Forum for Science, Industry and Business

Sponsored by:     3M 
Search our Site:

 

Menopausal women need better healthcare and community support in rural areas

19.02.2008
Good social support and reliable information are essential for women who find menopause an intense and life-altering experience, especially if they live in rural areas where health services are patchy or inaccessible. That’s the key finding from research published in the latest issue of the UK-based Journal of Advanced Nursing.

Researchers who looked at a predominantly rural province, where a large proportion of the population live in remote areas, found that menopausal women often had to look outside formal healthcare systems for information and support.

The researchers are suggesting that specially trained nurses and female community leaders could play a key role in building up local support networks and providing good quality information on menopause.

“Women living in rural areas described a need to fully understand the often surprising intensity of menopause-related symptoms, including changes to their physical and mental well-being” says Sheri L Price, a nurse researcher who specialises in women’s health at the IWK Health Centre in Halifax, Nova Scotia, Canada.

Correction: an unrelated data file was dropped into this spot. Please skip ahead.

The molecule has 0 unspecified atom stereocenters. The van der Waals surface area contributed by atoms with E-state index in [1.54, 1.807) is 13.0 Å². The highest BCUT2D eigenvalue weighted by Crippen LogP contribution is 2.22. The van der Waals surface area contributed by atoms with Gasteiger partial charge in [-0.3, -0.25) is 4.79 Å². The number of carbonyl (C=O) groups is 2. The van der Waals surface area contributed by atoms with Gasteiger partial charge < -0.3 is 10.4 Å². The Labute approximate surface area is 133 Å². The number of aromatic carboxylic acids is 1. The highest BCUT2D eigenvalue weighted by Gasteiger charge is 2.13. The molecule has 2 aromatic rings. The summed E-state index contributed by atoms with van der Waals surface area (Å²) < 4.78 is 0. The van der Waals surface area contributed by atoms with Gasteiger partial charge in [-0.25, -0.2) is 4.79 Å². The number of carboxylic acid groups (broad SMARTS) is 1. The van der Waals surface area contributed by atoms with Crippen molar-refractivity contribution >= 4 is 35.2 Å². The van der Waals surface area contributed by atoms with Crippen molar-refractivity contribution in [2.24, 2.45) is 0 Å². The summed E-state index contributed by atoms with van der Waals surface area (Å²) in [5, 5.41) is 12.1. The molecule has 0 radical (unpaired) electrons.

“The women we interviewed described struggling to sift through excessive and conflicting medical information from a number of Internet and media sources and said they needed to receive accurate information from sources they trusted.

“They said that menopause had a significant impact on their personal relationships and that the main way they coped with these changes was by having good peer support and a sense of humour.”

Price, who led the research, points out that living in a rural environment can add extra pressures to coping with menopause. “These can include geographical isolation, lack of confidentiality and anonymity, stress from multiple roles (including caring for ageing relatives), poverty and limited health care and support services” she says.

When the researchers interviewed the 25 women, ranging from 43 years-old to their late 60s, they found that their findings fell into four main themes: